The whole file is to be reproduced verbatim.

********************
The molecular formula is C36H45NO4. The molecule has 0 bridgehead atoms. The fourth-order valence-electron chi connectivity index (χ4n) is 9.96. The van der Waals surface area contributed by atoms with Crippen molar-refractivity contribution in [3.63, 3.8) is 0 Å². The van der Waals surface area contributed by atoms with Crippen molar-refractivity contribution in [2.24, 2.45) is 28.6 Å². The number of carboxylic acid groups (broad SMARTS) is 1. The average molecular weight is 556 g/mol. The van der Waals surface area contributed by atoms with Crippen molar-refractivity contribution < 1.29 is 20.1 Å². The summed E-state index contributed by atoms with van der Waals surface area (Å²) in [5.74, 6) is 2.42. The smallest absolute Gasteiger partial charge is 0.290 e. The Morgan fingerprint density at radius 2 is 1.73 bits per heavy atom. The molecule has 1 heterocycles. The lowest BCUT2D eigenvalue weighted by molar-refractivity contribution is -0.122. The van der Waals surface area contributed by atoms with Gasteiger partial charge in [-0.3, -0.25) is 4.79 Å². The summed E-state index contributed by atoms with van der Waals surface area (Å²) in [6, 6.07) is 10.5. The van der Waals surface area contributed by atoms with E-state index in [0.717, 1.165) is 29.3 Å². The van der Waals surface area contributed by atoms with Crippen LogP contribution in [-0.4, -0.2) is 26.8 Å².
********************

The molecular formula is C36H45NO4. The molecule has 0 bridgehead atoms. The fourth-order valence-electron chi connectivity index (χ4n) is 9.96. The van der Waals surface area contributed by atoms with Crippen molar-refractivity contribution in [3.63, 3.8) is 0 Å². The van der Waals surface area contributed by atoms with Crippen molar-refractivity contribution in [2.24, 2.45) is 28.6 Å². The number of carboxylic acid groups (broad SMARTS) is 1. The average molecular weight is 556 g/mol. The van der Waals surface area contributed by atoms with Crippen molar-refractivity contribution < 1.29 is 20.1 Å². The summed E-state index contributed by atoms with van der Waals surface area (Å²) in [5.74, 6) is 2.42. The smallest absolute Gasteiger partial charge is 0.290 e. The Morgan fingerprint density at radius 2 is 1.73 bits per heavy atom. The molecule has 1 heterocycles. The lowest BCUT2D eigenvalue weighted by molar-refractivity contribution is -0.122. The van der Waals surface area contributed by atoms with Gasteiger partial charge in [-0.3, -0.25) is 4.79 Å². The summed E-state index contributed by atoms with van der Waals surface area (Å²) in [6, 6.07) is 10.5. The van der Waals surface area contributed by atoms with E-state index in [0.717, 1.165) is 29.3 Å². The van der Waals surface area contributed by atoms with Crippen LogP contribution in [-0.4, -0.2) is 26.8 Å².